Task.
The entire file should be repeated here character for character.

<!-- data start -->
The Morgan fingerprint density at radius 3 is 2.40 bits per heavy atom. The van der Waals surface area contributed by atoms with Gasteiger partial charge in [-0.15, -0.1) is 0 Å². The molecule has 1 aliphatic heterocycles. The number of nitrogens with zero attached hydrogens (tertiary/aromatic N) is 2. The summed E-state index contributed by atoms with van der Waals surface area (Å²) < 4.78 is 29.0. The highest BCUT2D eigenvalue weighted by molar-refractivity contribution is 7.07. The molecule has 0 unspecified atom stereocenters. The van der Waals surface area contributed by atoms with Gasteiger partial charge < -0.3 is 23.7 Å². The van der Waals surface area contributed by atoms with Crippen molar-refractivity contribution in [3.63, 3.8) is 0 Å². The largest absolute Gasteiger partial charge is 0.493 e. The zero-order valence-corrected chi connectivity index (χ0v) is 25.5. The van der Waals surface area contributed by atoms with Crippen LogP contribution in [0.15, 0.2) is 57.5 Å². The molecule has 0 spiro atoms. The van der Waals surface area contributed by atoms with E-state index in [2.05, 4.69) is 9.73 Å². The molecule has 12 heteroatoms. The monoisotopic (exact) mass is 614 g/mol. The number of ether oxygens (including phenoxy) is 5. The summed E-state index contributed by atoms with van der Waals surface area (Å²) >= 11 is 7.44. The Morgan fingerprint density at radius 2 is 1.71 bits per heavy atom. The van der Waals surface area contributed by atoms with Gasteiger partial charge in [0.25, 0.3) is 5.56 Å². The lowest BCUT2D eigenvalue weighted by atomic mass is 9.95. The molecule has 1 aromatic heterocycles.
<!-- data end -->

The Morgan fingerprint density at radius 3 is 2.40 bits per heavy atom. The van der Waals surface area contributed by atoms with Gasteiger partial charge in [-0.15, -0.1) is 0 Å². The molecule has 1 aliphatic heterocycles. The number of nitrogens with zero attached hydrogens (tertiary/aromatic N) is 2. The summed E-state index contributed by atoms with van der Waals surface area (Å²) < 4.78 is 29.0. The highest BCUT2D eigenvalue weighted by molar-refractivity contribution is 7.07. The molecule has 0 unspecified atom stereocenters. The van der Waals surface area contributed by atoms with Gasteiger partial charge < -0.3 is 23.7 Å². The van der Waals surface area contributed by atoms with Crippen molar-refractivity contribution in [3.63, 3.8) is 0 Å². The largest absolute Gasteiger partial charge is 0.493 e. The zero-order valence-corrected chi connectivity index (χ0v) is 25.5. The van der Waals surface area contributed by atoms with Crippen LogP contribution in [0.15, 0.2) is 57.5 Å². The molecule has 0 spiro atoms. The van der Waals surface area contributed by atoms with E-state index in [2.05, 4.69) is 9.73 Å². The molecule has 12 heteroatoms. The monoisotopic (exact) mass is 614 g/mol. The number of ether oxygens (including phenoxy) is 5. The summed E-state index contributed by atoms with van der Waals surface area (Å²) >= 11 is 7.44. The Morgan fingerprint density at radius 2 is 1.71 bits per heavy atom. The van der Waals surface area contributed by atoms with Gasteiger partial charge in [0.25, 0.3) is 5.56 Å². The lowest BCUT2D eigenvalue weighted by atomic mass is 9.95. The molecule has 1 aromatic heterocycles.